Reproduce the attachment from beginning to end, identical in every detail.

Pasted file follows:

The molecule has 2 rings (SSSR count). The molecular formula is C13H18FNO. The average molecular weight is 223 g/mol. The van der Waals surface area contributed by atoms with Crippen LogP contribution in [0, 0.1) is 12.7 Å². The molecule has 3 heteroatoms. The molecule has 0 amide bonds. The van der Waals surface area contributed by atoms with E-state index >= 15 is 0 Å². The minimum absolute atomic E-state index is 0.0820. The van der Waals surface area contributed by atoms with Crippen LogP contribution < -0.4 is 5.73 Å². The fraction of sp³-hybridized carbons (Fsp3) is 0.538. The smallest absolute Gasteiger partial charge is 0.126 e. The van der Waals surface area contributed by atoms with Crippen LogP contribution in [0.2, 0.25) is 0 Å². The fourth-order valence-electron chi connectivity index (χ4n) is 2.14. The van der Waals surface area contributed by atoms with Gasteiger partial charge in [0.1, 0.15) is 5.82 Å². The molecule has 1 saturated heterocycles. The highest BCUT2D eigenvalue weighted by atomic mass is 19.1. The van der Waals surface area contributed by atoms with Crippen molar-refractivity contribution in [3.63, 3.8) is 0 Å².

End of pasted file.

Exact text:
The molecule has 2 rings (SSSR count). The molecular formula is C13H18FNO. The average molecular weight is 223 g/mol. The van der Waals surface area contributed by atoms with Crippen LogP contribution in [0, 0.1) is 12.7 Å². The molecule has 3 heteroatoms. The molecule has 0 amide bonds. The van der Waals surface area contributed by atoms with E-state index >= 15 is 0 Å². The minimum absolute atomic E-state index is 0.0820. The van der Waals surface area contributed by atoms with Crippen LogP contribution < -0.4 is 5.73 Å². The fraction of sp³-hybridized carbons (Fsp3) is 0.538. The smallest absolute Gasteiger partial charge is 0.126 e. The van der Waals surface area contributed by atoms with Crippen LogP contribution in [0.2, 0.25) is 0 Å². The fourth-order valence-electron chi connectivity index (χ4n) is 2.14. The van der Waals surface area contributed by atoms with Gasteiger partial charge in [0.1, 0.15) is 5.82 Å². The molecule has 1 saturated heterocycles. The highest BCUT2D eigenvalue weighted by atomic mass is 19.1. The van der Waals surface area contributed by atoms with Crippen molar-refractivity contribution in [3.63, 3.8) is 0 Å².